The second patient was treated using a 4-mm collimator, which gave a smaller volume to the thalamic lesion. In this case, the clinical result was not satisfactory. She was treated a second time without relief of tremor. It is not clear whether the lack of effect was due to the atypical clinical picture in this patient or to the lack of physiologic corroboration of the target. In spite of experience from centers active in this field indicating that modern imaging techniques, especially MRI, may obviate the need for physiologic target definition, this remains controversial. Lim et. al. showed a high incidence of delayed internal capsule stroke in patients treated with stereotactic radiofrequency lesioning in patients with a previous history of vascular disease. If these results are reproduced then Gamma surgery may be the primary treatment of choice at least for that subgroup most at risk for stroke.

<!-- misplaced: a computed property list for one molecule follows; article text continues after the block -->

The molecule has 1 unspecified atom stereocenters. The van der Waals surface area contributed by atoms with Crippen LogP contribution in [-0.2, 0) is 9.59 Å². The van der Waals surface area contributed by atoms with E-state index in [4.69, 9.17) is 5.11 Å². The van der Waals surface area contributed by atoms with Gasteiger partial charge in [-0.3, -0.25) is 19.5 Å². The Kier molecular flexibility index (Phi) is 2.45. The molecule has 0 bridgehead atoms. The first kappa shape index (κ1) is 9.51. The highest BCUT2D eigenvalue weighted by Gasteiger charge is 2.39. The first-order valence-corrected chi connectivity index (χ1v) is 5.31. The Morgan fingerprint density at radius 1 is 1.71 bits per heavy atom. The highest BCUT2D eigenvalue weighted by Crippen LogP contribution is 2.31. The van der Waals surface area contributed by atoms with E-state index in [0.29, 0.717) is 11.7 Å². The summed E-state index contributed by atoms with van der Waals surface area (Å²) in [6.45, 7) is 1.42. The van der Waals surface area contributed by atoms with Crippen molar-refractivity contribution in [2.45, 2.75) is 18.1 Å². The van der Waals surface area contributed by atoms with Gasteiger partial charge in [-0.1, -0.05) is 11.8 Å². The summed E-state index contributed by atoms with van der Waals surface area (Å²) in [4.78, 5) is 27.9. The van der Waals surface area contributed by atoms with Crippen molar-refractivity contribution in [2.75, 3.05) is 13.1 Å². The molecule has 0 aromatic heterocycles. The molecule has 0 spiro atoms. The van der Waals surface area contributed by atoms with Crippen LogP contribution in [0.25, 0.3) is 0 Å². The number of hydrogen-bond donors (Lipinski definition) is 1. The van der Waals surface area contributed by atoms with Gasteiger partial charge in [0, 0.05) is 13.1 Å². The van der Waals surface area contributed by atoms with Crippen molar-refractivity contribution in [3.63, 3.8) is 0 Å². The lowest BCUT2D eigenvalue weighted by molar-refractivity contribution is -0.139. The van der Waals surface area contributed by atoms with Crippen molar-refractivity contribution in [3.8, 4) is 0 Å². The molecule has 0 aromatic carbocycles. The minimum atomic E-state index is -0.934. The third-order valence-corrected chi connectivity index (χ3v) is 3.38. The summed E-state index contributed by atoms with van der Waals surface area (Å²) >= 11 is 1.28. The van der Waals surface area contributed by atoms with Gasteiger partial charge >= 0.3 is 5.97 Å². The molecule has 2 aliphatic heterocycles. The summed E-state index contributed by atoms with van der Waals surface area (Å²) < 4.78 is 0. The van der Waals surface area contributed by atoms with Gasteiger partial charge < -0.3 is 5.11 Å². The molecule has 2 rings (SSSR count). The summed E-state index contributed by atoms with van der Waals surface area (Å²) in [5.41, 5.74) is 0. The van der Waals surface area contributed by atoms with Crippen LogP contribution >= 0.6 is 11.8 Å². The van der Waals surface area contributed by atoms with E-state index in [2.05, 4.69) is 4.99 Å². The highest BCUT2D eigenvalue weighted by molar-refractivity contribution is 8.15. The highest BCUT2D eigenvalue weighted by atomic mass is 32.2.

Pioneering works in neuroanatomy and neurophysiology by Hirai Jones, and Ohye have shed much light on the position, anatomic organization, and physiological significance of the thalamus as it pertains to tremor, rigidity, and dyskinesia. MRI guidance for selective thalamotomy in the treatment of Parkinsonian or essential tremors has been well established. The correlations between neuroanatomical and electrophysiological findings in the human ventrolateral thalamic nuclei (e.g. VLa, VLp, VPLa, VPLc) are better understood. For Gamma Knife surgery, the difficulty arising in identifying the VLp and VLa nuclei in the human thalamus purely by radiological methods. As such, thin slice MRI, Surgiplan and a neuroanatomical atlas may be required to treat these nuclei with the Gamma Knife.